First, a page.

Trouble Tracking Finances May Be an Early Warning Sign of Dementia

By Mohan Garikiparithi, www.belmarrahealth.com
June 27, 2019 Updated: June 27, 2019

If you’ve been having a hard time tracking your finances and remembering to pay bills, it could be an early sign of a bigger problem.

Sure, everyone forgets the occasional expense they racked up. But if you’re struggling with tasks like calculating your account balance, it could be the sign of early memory loss associated with dementia.

Researchers from Duke University tested 243 adults, between the ages of 55 and 90, on their financial skills. They also took brain scans to look at levels of beta-amyloid plaque, which can affect memory. The build-up of this plaque is closely associated with Alzheimer’s. Participants in the study displayed a range of brain health, with some showing no signs of mental decline, others had mild memory trouble, while some had Alzheimer’s.

The result was that certain financial skills declined with age and were present at early stages of memory impairment. As beta-amyloid plaque concentrations increased, people became worse at understanding relatively basic financial concepts and tasks like calculating an account balance.

These results not only serve as a warning sign for people but may help to explain why older adults are often victimized by financial scammers. Thankfully, with warning comes the opportunity for prevention.

Beta-amyloid plaque prevention is possible through certain lifestyle measures. Research has shown that regular physical activity and an anti-inflammatory diet can help. Some foods that have been noted to play a role in improving memory or preventing beta-amyloid include:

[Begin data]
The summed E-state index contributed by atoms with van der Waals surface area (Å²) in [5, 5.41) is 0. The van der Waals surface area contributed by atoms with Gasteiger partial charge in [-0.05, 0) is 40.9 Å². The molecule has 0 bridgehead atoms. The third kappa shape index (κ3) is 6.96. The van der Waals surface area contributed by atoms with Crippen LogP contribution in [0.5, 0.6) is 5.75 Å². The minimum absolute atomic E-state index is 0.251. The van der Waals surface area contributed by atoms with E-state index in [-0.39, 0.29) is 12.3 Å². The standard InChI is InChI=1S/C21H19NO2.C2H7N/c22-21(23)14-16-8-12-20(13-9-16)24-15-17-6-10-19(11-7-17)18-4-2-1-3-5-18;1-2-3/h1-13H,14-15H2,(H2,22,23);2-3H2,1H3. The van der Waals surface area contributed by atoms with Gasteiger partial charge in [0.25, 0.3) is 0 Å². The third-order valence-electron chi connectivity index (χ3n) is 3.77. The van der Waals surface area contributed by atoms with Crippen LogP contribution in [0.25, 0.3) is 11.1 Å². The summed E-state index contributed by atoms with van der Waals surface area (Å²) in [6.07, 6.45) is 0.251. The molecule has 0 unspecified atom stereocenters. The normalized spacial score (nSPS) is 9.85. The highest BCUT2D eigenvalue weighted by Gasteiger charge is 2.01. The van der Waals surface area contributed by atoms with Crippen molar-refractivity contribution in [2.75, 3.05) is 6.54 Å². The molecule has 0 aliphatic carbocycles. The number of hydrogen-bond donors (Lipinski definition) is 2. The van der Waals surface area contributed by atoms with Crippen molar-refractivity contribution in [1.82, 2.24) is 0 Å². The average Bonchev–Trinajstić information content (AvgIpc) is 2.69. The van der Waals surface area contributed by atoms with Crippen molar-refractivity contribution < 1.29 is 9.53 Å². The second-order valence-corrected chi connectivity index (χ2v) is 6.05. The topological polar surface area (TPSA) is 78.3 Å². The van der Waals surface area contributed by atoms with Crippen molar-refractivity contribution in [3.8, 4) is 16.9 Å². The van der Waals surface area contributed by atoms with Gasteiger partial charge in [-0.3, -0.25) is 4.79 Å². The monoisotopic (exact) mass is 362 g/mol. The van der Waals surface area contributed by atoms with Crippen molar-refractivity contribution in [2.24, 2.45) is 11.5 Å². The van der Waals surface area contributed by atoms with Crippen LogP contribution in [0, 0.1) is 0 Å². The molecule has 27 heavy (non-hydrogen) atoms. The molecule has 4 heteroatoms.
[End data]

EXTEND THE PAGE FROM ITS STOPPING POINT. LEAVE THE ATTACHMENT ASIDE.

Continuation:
• Nuts like walnuts, almonds, pecans, and hazelnuts
  • Salmon, mackerel, sardines, and other omega-3 rich fatty fish
  • Berries (strawberries, blueberries, blackberries, raspberries)
  • Spinach, kale, collards and other leafy greens
  • Turmeric
  • Coffee
  • Chocolate

A Mediterranean-style diet is a good model to follow and can be adopted at any age. Exercise, too, is something you can start regardless of how old you are. If you have existing health conditions, like heart problems, talk to your doctor before starting an exercise routine.

If you’re struggling to balance your bankbooks, it could be a sign that memory is starting to fade. Try and stop further degradation by adopting a healthier diet and lifestyle.

Mohan Garikiparithi received his degree in medicine from Osmania University (University of Health Sciences). This article was first published on Bel Marra Health.

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